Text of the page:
Lower East Side tour
Beyond the typical neighborhood tour: history, heritage, and the cutting edge.
The Lower East Side is New York's (and the nation's) great immigrant neighborhood, most notably the gateway for Jews from Eastern Europe. (Some 80% of American Jews can trace their heritage to the Lower East Side.) A visit to the neighborhood signals that heritage--in religious institutions, social service agencies, labor monuments, and retail stores. But that is hardly the full picture of the neighborhood today.
A walk around the Lower East Side reveals complexity and contradiction, with layers of immigration (from Europe and later China) and migration (from Puerto Rico), union-built housing, changes wrought by community organizing, and, most recently, enormous changes wrought by gentrification.
So it's unwise to focus simply on nostalgia, though significant magnet businesses--like Katz's Deli, Russ & Daughters appetizing shop, and Yonah Schimmel Knish Bakery--have bridged the neighborhood's past and present. After years of decline, the Lower East Side has become a "hot" neighborhood, with waves of gentrifiers following the earlier immigrants/migrants, and the artists and nonconformists who embraced the less buffed version of the neighborhood.
Your guide's grandparents lived and worked on the Lower East Side. He was taken to the neighborhood as a child by his parents. As an adult, he has wandered, dined, partied, and performed on the Lower East Side. He has even been mistaken for a drug dealer there.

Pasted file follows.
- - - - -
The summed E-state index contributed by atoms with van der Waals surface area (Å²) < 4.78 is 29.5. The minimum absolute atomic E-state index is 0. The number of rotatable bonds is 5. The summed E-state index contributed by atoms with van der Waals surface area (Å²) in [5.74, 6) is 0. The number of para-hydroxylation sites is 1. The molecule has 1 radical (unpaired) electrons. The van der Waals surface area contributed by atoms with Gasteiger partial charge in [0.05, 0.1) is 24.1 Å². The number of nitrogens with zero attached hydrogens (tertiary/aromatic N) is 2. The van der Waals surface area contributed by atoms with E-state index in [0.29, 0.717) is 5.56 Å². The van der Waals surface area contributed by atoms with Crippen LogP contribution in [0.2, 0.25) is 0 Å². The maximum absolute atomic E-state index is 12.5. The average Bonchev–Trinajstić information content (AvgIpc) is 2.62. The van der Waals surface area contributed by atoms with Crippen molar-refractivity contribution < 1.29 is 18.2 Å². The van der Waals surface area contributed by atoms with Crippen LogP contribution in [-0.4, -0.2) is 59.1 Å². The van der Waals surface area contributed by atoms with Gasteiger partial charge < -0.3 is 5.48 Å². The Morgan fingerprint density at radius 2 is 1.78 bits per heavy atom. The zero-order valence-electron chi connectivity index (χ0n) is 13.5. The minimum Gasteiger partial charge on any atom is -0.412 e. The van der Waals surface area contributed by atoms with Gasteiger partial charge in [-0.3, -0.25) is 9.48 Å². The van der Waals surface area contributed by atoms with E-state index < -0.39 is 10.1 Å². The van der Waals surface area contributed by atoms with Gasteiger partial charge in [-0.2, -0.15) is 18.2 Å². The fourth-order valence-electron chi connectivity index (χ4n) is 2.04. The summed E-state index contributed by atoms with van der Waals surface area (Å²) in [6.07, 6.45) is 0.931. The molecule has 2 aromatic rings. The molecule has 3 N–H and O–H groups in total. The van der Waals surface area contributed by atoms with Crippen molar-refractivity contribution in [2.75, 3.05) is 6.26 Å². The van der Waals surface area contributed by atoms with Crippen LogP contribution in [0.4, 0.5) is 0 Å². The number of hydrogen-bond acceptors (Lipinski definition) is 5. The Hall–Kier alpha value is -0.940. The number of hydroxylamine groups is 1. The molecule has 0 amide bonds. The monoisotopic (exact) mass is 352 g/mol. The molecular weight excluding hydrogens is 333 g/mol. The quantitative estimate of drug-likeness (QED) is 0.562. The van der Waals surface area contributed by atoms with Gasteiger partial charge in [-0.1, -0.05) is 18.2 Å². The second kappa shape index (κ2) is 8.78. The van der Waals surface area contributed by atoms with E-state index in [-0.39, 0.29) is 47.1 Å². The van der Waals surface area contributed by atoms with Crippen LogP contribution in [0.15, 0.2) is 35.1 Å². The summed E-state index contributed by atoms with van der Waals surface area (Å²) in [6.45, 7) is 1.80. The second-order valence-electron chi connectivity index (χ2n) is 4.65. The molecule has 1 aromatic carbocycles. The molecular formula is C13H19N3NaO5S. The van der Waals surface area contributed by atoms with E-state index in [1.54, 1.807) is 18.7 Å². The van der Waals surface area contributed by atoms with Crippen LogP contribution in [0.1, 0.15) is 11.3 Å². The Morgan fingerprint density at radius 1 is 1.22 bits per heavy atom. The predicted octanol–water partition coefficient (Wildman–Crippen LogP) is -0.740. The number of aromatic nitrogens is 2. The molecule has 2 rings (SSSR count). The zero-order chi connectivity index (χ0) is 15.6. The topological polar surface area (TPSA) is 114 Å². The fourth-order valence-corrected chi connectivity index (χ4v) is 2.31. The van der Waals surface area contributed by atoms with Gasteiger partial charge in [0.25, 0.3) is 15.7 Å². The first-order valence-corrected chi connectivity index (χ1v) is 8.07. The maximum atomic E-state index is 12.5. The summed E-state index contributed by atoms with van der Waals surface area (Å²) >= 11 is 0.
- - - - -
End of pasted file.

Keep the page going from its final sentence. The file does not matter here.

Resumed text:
Lower East Side tour highlights
We can walk briskly and thus see much more of the neighborhood than most other tours. Our tour typically includes: a visit to Kossar's Bialys, the New York's famed bialy bakery (and right next to the one of the city's best doughnut shops, the Doughnut Plant). Also worth a stop are Yonah Schimmel's Knishery and the Pickle Guys.
The tour is not just about food. We will go past the Eldridge Street Synagogue, the first great synagogue built by Eastern European Jews. (They offer hour-long tours, for a fee, on most days, though we can visit the museum inside for a fee.)
We will see synagogues converted from churches, former synagogues converted to a church and a Buddhist temple, and even a functioning church that predates immigration. We'll see housing built for the poor and working-class, some of which still serves that function, the new luxury condos that symbolize the neighborhood's gentrification and the new Essex Crossing development project that is replacing, among other things, the historic Essex Street Market (which will return, in a form).
We'll view the building that once housed the Jewish Daily Forward, the Educational Alliance that still educates and assimilates immigrants, and the housing built by the activist garment workers union. Other sights include the performance spaces, galleries, restaurants, and nightclubs of the "new" Lower East Side. The neighborhood is by no means a unit; it contains disparate elements geared to newcomers with more money and longer-standing residents with less.
Distance from Midtown Manhattan: 15-25 minutes
Basic tour length: 2.5 hours (see fees)
Starting place: Varies, but typically near the Essex Market or Kossar's Bialy's or Yonah Schimmel's Knishery
Ending place: Varies, but typically near Houston Street
Highlights: Immigrant history, Jewish history, new development, shopping and snacking, galleries
Before (or after) tour: Visit Tenement Museum
After (or during) tour: Visit Katz's to eat. (Here's an entertaining/informative article and video about Katz's; most staffers are not nearly as obnoxious as the waiter, but he's right to say Get the pastrami.) Many snacking opportunities.
Potential tour extensions with me: Williamsburg (just across Williamsburg Bridge to Brooklyn)